Putting a green roof on a public school also will add benefits, such as reduced cooling and heating charges.

“Green roofs work 24/7 at no cost once they’re installed,” Hayes said.

Despite the excitement over the project, no date has been set for construction of the roof. Funds still need to be raised. The gardening association has pledged financial support, there are some corporate sponsors and the P.T.A. plans to contribute funds. But the school is hoping that the city, through the Schools Construction Authority, will actively support the project. The project then would need to go through a bidding process to find a contractor to build it.

Friday’s P.S. 41 activities, which start at 9 a.m., will include a composting demonstration by the Lower East Side Ecology Center, a nonprofit organization dedicated to increasing community awareness, involvement and youth development through environmental education programs. Earth Pledge will be displaying various environmentally friendly products and alternative energy solutions. Food demonstrations will include salsa-making by Les Dames Escoffier, which will also teach the children about urban windowsill gardening, and butter-making will be presented by Organic Valley. There will also be lectures in the history and folklore of herbs and vegetables, with herb sampling.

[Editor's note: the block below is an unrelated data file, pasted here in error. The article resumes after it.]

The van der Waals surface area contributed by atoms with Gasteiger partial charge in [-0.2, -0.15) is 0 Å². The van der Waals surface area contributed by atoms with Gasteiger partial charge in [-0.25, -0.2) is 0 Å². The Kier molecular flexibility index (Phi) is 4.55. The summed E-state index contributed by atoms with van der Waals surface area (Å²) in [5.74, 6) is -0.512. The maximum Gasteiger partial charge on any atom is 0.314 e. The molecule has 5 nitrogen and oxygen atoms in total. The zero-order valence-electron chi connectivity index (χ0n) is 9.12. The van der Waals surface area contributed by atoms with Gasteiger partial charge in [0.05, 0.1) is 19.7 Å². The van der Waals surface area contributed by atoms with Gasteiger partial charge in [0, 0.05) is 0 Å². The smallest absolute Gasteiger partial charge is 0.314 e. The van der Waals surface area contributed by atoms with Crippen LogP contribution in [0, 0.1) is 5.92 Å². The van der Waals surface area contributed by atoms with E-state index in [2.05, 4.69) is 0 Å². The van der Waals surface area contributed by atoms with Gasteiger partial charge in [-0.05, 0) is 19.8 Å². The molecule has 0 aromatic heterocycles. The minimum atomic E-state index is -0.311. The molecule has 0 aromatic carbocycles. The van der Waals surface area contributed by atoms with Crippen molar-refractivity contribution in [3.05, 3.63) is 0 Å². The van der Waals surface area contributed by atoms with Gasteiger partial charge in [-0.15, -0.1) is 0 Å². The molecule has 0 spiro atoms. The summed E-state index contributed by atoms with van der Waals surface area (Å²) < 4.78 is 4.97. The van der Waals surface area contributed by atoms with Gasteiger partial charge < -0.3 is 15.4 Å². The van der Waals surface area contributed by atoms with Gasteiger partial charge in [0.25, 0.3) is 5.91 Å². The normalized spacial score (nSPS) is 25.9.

Art activities, such as corn husk doll-making, will be run by parents. There will be a seed table where students can guess the number of seeds in fruits and guess which seeds produce which plants.

“There will be many academic opportunities for student learning,” said Shannon of the roof concept. “But the idea that what children take part in here can affect their future was very important to us.”